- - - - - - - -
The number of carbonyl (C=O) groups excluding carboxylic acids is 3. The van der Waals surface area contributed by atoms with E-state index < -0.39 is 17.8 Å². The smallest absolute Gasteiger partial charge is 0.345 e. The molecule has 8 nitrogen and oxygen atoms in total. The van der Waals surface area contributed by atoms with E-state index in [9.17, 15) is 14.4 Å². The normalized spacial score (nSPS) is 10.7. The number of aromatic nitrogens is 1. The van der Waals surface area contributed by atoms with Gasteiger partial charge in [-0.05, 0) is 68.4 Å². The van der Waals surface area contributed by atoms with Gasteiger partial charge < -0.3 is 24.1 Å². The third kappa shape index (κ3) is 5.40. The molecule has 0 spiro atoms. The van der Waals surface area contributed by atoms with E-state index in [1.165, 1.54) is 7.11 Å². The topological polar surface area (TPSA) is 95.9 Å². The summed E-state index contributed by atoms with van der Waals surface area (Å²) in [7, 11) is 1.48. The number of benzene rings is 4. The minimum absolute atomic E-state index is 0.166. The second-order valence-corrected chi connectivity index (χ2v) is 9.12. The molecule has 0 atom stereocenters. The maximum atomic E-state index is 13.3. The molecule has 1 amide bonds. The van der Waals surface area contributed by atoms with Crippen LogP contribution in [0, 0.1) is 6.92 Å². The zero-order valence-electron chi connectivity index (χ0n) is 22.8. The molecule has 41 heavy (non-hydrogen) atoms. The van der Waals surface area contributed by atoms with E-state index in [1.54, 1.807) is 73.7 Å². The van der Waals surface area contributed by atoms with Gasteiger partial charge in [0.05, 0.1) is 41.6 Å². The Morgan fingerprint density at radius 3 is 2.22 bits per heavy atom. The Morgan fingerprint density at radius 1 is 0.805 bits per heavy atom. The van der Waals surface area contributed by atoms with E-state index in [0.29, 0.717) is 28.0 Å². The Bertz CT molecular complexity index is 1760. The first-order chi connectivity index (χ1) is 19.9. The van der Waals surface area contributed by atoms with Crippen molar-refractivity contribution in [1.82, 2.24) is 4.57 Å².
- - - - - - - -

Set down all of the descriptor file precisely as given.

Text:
The number of carbonyl (C=O) groups excluding carboxylic acids is 3. The van der Waals surface area contributed by atoms with E-state index < -0.39 is 17.8 Å². The smallest absolute Gasteiger partial charge is 0.345 e. The molecule has 8 nitrogen and oxygen atoms in total. The van der Waals surface area contributed by atoms with E-state index in [9.17, 15) is 14.4 Å². The normalized spacial score (nSPS) is 10.7. The number of aromatic nitrogens is 1. The van der Waals surface area contributed by atoms with Gasteiger partial charge in [-0.05, 0) is 68.4 Å². The van der Waals surface area contributed by atoms with Gasteiger partial charge < -0.3 is 24.1 Å². The third kappa shape index (κ3) is 5.40. The molecule has 0 spiro atoms. The van der Waals surface area contributed by atoms with E-state index in [1.165, 1.54) is 7.11 Å². The topological polar surface area (TPSA) is 95.9 Å². The summed E-state index contributed by atoms with van der Waals surface area (Å²) in [7, 11) is 1.48. The number of benzene rings is 4. The minimum absolute atomic E-state index is 0.166. The second-order valence-corrected chi connectivity index (χ2v) is 9.12. The molecule has 0 atom stereocenters. The maximum atomic E-state index is 13.3. The molecule has 1 amide bonds. The van der Waals surface area contributed by atoms with Crippen LogP contribution in [0, 0.1) is 6.92 Å². The zero-order valence-electron chi connectivity index (χ0n) is 22.8. The molecule has 41 heavy (non-hydrogen) atoms. The van der Waals surface area contributed by atoms with E-state index in [1.54, 1.807) is 73.7 Å². The van der Waals surface area contributed by atoms with Gasteiger partial charge in [0.05, 0.1) is 41.6 Å². The Morgan fingerprint density at radius 3 is 2.22 bits per heavy atom. The Morgan fingerprint density at radius 1 is 0.805 bits per heavy atom. The van der Waals surface area contributed by atoms with E-state index in [0.29, 0.717) is 28.0 Å². The Bertz CT molecular complexity index is 1760. The first-order chi connectivity index (χ1) is 19.9. The van der Waals surface area contributed by atoms with Crippen molar-refractivity contribution in [1.82, 2.24) is 4.57 Å².